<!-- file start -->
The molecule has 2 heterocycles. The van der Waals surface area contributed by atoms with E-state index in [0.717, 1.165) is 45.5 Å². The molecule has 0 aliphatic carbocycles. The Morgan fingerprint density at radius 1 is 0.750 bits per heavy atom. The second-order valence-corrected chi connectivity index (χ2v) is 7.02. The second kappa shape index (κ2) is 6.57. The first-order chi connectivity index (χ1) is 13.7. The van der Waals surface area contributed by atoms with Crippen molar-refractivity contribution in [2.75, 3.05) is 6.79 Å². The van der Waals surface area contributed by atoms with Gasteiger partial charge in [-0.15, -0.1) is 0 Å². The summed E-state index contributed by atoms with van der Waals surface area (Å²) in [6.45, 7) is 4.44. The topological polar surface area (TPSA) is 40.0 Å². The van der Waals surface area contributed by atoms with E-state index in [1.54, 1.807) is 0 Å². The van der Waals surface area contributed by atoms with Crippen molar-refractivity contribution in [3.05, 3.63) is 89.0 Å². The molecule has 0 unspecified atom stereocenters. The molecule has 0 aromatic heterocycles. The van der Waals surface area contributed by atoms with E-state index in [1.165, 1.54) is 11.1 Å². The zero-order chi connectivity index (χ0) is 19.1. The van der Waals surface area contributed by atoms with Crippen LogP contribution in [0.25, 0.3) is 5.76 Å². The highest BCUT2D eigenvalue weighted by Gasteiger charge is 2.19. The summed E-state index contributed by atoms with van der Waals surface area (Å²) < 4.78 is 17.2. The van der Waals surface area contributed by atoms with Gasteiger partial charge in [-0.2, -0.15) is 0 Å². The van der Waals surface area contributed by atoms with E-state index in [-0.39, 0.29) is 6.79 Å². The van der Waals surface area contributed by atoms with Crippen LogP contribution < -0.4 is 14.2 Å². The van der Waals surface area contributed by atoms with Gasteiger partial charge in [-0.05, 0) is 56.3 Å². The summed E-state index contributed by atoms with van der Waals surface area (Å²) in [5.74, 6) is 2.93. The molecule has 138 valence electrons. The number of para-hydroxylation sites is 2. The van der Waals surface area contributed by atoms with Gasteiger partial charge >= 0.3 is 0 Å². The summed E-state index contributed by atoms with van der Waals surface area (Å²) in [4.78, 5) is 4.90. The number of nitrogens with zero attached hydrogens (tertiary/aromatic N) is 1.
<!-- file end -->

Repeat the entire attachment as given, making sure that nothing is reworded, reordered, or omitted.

The molecule has 2 heterocycles. The van der Waals surface area contributed by atoms with E-state index in [0.717, 1.165) is 45.5 Å². The molecule has 0 aliphatic carbocycles. The Morgan fingerprint density at radius 1 is 0.750 bits per heavy atom. The second-order valence-corrected chi connectivity index (χ2v) is 7.02. The second kappa shape index (κ2) is 6.57. The first-order chi connectivity index (χ1) is 13.7. The van der Waals surface area contributed by atoms with Crippen molar-refractivity contribution in [2.75, 3.05) is 6.79 Å². The van der Waals surface area contributed by atoms with Gasteiger partial charge in [-0.15, -0.1) is 0 Å². The summed E-state index contributed by atoms with van der Waals surface area (Å²) in [6.45, 7) is 4.44. The topological polar surface area (TPSA) is 40.0 Å². The van der Waals surface area contributed by atoms with E-state index in [1.54, 1.807) is 0 Å². The van der Waals surface area contributed by atoms with Crippen molar-refractivity contribution in [3.05, 3.63) is 89.0 Å². The molecule has 0 unspecified atom stereocenters. The molecule has 0 aromatic heterocycles. The van der Waals surface area contributed by atoms with E-state index in [1.165, 1.54) is 11.1 Å². The zero-order chi connectivity index (χ0) is 19.1. The van der Waals surface area contributed by atoms with Crippen LogP contribution in [0.25, 0.3) is 5.76 Å². The highest BCUT2D eigenvalue weighted by Gasteiger charge is 2.19. The summed E-state index contributed by atoms with van der Waals surface area (Å²) < 4.78 is 17.2. The van der Waals surface area contributed by atoms with Gasteiger partial charge in [-0.2, -0.15) is 0 Å². The van der Waals surface area contributed by atoms with E-state index in [-0.39, 0.29) is 6.79 Å². The van der Waals surface area contributed by atoms with Crippen LogP contribution < -0.4 is 14.2 Å². The van der Waals surface area contributed by atoms with Gasteiger partial charge in [-0.05, 0) is 56.3 Å². The summed E-state index contributed by atoms with van der Waals surface area (Å²) in [5.74, 6) is 2.93. The molecule has 138 valence electrons. The number of para-hydroxylation sites is 2. The van der Waals surface area contributed by atoms with Gasteiger partial charge >= 0.3 is 0 Å². The summed E-state index contributed by atoms with van der Waals surface area (Å²) in [4.78, 5) is 4.90. The number of nitrogens with zero attached hydrogens (tertiary/aromatic N) is 1.